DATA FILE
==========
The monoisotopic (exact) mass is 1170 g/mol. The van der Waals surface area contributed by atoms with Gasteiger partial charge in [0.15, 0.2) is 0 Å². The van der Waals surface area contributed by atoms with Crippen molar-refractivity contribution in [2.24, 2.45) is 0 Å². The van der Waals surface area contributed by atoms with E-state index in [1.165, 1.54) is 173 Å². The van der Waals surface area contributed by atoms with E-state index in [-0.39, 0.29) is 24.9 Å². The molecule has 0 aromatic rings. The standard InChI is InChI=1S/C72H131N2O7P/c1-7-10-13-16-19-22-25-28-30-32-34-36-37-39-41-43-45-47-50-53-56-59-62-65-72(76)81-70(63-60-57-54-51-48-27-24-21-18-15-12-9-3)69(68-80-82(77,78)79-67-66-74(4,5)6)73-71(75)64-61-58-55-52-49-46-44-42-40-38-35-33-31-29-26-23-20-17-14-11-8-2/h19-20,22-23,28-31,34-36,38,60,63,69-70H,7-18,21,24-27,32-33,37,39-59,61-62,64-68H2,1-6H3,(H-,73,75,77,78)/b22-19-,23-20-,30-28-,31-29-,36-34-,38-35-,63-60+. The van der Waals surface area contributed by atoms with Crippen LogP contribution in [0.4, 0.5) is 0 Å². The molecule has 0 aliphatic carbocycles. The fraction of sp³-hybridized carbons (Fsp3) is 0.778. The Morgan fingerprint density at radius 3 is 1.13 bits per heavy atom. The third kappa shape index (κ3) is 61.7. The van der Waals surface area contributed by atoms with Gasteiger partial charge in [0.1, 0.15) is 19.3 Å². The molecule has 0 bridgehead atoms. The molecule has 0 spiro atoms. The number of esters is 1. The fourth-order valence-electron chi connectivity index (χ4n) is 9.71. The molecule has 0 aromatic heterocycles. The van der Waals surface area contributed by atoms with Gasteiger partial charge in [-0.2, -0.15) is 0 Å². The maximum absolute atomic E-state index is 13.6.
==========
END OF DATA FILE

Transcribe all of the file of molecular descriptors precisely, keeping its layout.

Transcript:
The monoisotopic (exact) mass is 1170 g/mol. The van der Waals surface area contributed by atoms with Gasteiger partial charge in [0.15, 0.2) is 0 Å². The van der Waals surface area contributed by atoms with Crippen molar-refractivity contribution in [2.24, 2.45) is 0 Å². The van der Waals surface area contributed by atoms with E-state index in [1.165, 1.54) is 173 Å². The van der Waals surface area contributed by atoms with E-state index in [-0.39, 0.29) is 24.9 Å². The molecule has 0 aromatic rings. The standard InChI is InChI=1S/C72H131N2O7P/c1-7-10-13-16-19-22-25-28-30-32-34-36-37-39-41-43-45-47-50-53-56-59-62-65-72(76)81-70(63-60-57-54-51-48-27-24-21-18-15-12-9-3)69(68-80-82(77,78)79-67-66-74(4,5)6)73-71(75)64-61-58-55-52-49-46-44-42-40-38-35-33-31-29-26-23-20-17-14-11-8-2/h19-20,22-23,28-31,34-36,38,60,63,69-70H,7-18,21,24-27,32-33,37,39-59,61-62,64-68H2,1-6H3,(H-,73,75,77,78)/b22-19-,23-20-,30-28-,31-29-,36-34-,38-35-,63-60+. The van der Waals surface area contributed by atoms with Crippen LogP contribution in [0.4, 0.5) is 0 Å². The molecule has 0 aliphatic carbocycles. The fraction of sp³-hybridized carbons (Fsp3) is 0.778. The Morgan fingerprint density at radius 3 is 1.13 bits per heavy atom. The third kappa shape index (κ3) is 61.7. The van der Waals surface area contributed by atoms with Gasteiger partial charge in [0.1, 0.15) is 19.3 Å². The molecule has 0 bridgehead atoms. The molecule has 0 spiro atoms. The number of esters is 1. The fourth-order valence-electron chi connectivity index (χ4n) is 9.71. The molecule has 0 aromatic heterocycles. The van der Waals surface area contributed by atoms with Gasteiger partial charge in [-0.2, -0.15) is 0 Å². The maximum absolute atomic E-state index is 13.6.